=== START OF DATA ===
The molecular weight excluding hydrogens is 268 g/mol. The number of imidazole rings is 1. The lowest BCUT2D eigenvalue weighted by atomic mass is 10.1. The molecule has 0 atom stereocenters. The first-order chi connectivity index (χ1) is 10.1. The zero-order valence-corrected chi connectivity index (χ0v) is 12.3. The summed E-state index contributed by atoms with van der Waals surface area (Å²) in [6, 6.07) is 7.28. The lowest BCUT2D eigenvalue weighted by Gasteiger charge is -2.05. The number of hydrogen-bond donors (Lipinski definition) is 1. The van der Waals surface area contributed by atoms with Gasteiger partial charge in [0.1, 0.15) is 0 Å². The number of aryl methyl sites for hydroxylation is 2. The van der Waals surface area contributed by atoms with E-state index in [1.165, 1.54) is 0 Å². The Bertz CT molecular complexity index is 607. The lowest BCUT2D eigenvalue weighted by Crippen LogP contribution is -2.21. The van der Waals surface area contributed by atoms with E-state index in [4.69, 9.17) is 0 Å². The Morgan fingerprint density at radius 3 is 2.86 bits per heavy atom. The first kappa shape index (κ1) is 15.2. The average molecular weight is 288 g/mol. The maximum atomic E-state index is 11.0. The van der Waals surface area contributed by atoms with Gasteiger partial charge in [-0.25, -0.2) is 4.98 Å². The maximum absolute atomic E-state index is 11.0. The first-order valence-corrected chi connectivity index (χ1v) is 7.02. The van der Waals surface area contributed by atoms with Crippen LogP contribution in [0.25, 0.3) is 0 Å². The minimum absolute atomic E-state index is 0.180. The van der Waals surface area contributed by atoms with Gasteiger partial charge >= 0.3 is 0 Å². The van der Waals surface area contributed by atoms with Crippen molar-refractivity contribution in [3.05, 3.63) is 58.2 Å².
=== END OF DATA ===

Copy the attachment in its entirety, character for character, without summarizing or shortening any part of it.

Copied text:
The molecular weight excluding hydrogens is 268 g/mol. The number of imidazole rings is 1. The lowest BCUT2D eigenvalue weighted by atomic mass is 10.1. The molecule has 0 atom stereocenters. The first-order chi connectivity index (χ1) is 10.1. The zero-order valence-corrected chi connectivity index (χ0v) is 12.3. The summed E-state index contributed by atoms with van der Waals surface area (Å²) in [6, 6.07) is 7.28. The lowest BCUT2D eigenvalue weighted by Gasteiger charge is -2.05. The number of hydrogen-bond donors (Lipinski definition) is 1. The van der Waals surface area contributed by atoms with Gasteiger partial charge in [0.1, 0.15) is 0 Å². The number of aryl methyl sites for hydroxylation is 2. The van der Waals surface area contributed by atoms with E-state index in [1.165, 1.54) is 0 Å². The Bertz CT molecular complexity index is 607. The lowest BCUT2D eigenvalue weighted by Crippen LogP contribution is -2.21. The van der Waals surface area contributed by atoms with E-state index in [4.69, 9.17) is 0 Å². The Morgan fingerprint density at radius 3 is 2.86 bits per heavy atom. The first kappa shape index (κ1) is 15.2. The average molecular weight is 288 g/mol. The maximum atomic E-state index is 11.0. The van der Waals surface area contributed by atoms with Gasteiger partial charge in [-0.25, -0.2) is 4.98 Å². The maximum absolute atomic E-state index is 11.0. The first-order valence-corrected chi connectivity index (χ1v) is 7.02. The van der Waals surface area contributed by atoms with Crippen LogP contribution in [0.25, 0.3) is 0 Å². The minimum absolute atomic E-state index is 0.180. The van der Waals surface area contributed by atoms with Gasteiger partial charge >= 0.3 is 0 Å². The van der Waals surface area contributed by atoms with Crippen molar-refractivity contribution in [3.05, 3.63) is 58.2 Å².